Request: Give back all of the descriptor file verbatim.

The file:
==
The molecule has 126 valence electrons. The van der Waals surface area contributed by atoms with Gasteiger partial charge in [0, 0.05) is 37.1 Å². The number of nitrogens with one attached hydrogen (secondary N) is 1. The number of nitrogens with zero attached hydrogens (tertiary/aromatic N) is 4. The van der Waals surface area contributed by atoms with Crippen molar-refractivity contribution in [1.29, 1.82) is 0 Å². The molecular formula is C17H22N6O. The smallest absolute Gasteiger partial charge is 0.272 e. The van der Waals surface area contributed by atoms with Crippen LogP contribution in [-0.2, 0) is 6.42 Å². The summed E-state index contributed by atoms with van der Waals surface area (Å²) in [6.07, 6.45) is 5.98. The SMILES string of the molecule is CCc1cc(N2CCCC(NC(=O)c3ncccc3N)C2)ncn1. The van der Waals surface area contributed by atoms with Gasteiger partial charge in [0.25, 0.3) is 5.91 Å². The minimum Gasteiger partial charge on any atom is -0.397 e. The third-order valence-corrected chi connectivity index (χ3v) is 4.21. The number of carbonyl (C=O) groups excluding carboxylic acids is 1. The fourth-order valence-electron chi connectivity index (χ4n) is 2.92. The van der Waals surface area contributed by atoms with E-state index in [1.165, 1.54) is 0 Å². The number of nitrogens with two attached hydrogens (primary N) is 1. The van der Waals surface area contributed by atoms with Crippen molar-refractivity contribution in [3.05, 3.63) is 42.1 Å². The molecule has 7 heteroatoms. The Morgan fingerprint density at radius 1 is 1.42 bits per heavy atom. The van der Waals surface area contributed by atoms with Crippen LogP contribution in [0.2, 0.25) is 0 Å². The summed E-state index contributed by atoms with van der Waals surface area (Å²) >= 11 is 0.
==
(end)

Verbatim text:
The molecule has 126 valence electrons. The van der Waals surface area contributed by atoms with Gasteiger partial charge in [0, 0.05) is 37.1 Å². The number of nitrogens with one attached hydrogen (secondary N) is 1. The number of nitrogens with zero attached hydrogens (tertiary/aromatic N) is 4. The van der Waals surface area contributed by atoms with Crippen molar-refractivity contribution in [1.29, 1.82) is 0 Å². The molecular formula is C17H22N6O. The smallest absolute Gasteiger partial charge is 0.272 e. The van der Waals surface area contributed by atoms with Crippen LogP contribution in [-0.2, 0) is 6.42 Å². The summed E-state index contributed by atoms with van der Waals surface area (Å²) in [6.07, 6.45) is 5.98. The SMILES string of the molecule is CCc1cc(N2CCCC(NC(=O)c3ncccc3N)C2)ncn1. The van der Waals surface area contributed by atoms with Gasteiger partial charge in [0.25, 0.3) is 5.91 Å². The minimum Gasteiger partial charge on any atom is -0.397 e. The third-order valence-corrected chi connectivity index (χ3v) is 4.21. The number of carbonyl (C=O) groups excluding carboxylic acids is 1. The fourth-order valence-electron chi connectivity index (χ4n) is 2.92. The van der Waals surface area contributed by atoms with E-state index in [1.165, 1.54) is 0 Å². The number of nitrogens with two attached hydrogens (primary N) is 1. The van der Waals surface area contributed by atoms with Crippen molar-refractivity contribution in [3.05, 3.63) is 42.1 Å². The molecule has 7 heteroatoms. The Morgan fingerprint density at radius 1 is 1.42 bits per heavy atom. The van der Waals surface area contributed by atoms with Crippen LogP contribution in [0.2, 0.25) is 0 Å². The summed E-state index contributed by atoms with van der Waals surface area (Å²) >= 11 is 0.